Intelligence 2E

foundations of computational agents

To make a good decision, an agent cannot simply assume what the world is like and act according to that assumption. It must consider multiple hypotheses when making a decision. Consider the following example.

Many people consider it sensible to wear a seat belt when traveling in a car because, in an accident, wearing a seat belt reduces the risk of serious injury. However, consider an agent that commits to assumptions and bases its decision on these assumptions. If the agent assumes it will not have an accident, it will not bother with the inconvenience of wearing a seat belt. If it assumes it will have an accident, it will not go out. In neither case would it wear a seat belt! A more intelligent agent may wear a seat belt because the inconvenience of wearing a seat belt is far outweighed by the increased risk of injury or death if it has an accident. It does not stay at home too worried about an accident to go out; the benefits of being mobile, even with the risk of an accident, outweigh the benefits of the extremely cautious approach of never going out. The decisions of whether to go out and whether to wear a seat belt depend on the likelihood of having an accident, how much a seat belt helps in an accident, the inconvenience of wearing a seat belt, and how important it is to go out. The various trade-offs may be different for different agents. Some people do not wear seat belts, and some people do not go in cars because of the risk of accident.

Reasoning with uncertainty has been studied in the fields of probability theory and decision theory. Probability is the calculus of gambling. When an agent makes decisions and is uncertain about the outcomes of its actions, it is gambling on the outcomes. However, unlike a gambler at the casino, an agent that has to survive in the real world cannot opt out and decide not to gamble; whatever it does – including doing nothing – involves uncertainty and risk. If it does not take the probabilities of possible outcomes into account, it will eventually lose at gambling to an agent that does. This does not mean, however, that making the best decision guarantees a win.

Many of us learn probability as the theory of tossing coins and rolling dice. Although this may be a good way to present probability theory, probability is applicable to a much richer set of applications than coins and dice. In general, probability is a calculus for belief designed for making decisions.

The view of probability as a measure of belief is known as Bayesian probability or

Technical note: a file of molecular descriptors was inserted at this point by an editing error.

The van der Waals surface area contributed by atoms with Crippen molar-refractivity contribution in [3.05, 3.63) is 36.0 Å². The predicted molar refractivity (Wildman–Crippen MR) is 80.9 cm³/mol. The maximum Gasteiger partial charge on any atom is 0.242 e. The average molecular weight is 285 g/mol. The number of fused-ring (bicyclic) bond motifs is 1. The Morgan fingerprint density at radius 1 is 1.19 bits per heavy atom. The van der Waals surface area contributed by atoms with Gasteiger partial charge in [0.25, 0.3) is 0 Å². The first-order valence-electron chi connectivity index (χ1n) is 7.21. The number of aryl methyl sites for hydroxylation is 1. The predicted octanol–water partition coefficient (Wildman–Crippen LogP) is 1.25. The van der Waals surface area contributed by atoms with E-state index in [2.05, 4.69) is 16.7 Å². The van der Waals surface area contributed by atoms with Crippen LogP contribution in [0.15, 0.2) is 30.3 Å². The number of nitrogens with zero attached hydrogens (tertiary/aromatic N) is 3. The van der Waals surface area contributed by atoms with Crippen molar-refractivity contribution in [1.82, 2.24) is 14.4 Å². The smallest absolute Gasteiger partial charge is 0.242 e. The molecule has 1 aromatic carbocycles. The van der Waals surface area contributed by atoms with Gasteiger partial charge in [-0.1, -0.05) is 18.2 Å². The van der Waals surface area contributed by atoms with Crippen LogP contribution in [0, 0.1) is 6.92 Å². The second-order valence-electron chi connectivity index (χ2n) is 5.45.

subjective probability. The term *subjective* means “belonging to the
subject” (as opposed to *arbitrary*). For example, suppose there are three agents, Alice, Bob, and
Chris, and one six-sided die that has been tossed, that they all agree is fair. Suppose Alice observes
that the outcome is a “$6$” and tells Bob that the outcome is even,
but Chris knows nothing about the outcome. In this case, Alice has a
probability of $1$ that the outcome is a “$6$,” Bob has a
probability of $\frac{1}{3}$ that it is a “$6$” (assuming Bob
believes Alice), and Chris may have probability of $\frac{1}{6}$ that the
outcome is a “$6$.” They all have different probabilities because
they all have different knowledge. The probability is about the
outcome of this particular toss of the die, not of some generic event
of tossing dice.

We are assuming that the uncertainty is epistemological – pertaining to an agent’s beliefs of the world – rather than ontological – how the world is. For example, if you are told that someone is very tall, you know they have some height but you only have vague knowledge about the actual value of their height.

Probability theory is the study of *how knowledge
affects belief*. Belief in some proposition, $\alpha $, is measured in
terms of a number between $0$ and $1$. The probability of $\alpha $ is
$0$ means that $\alpha $ is believed to be definitely false (no new evidence
will shift that belief), and the probability of $\alpha $ is $1$ means that $\alpha $ is
believed to be definitely true. Using $0$ and $1$ is purely a
convention.
If an agent’s probability
of $\alpha $ is greater than zero and less than one, this does not mean
that $\alpha $ is true to some degree but rather that the agent is ignorant of
whether $\alpha $ is true or false. The probability reflects the
agent’s ignorance.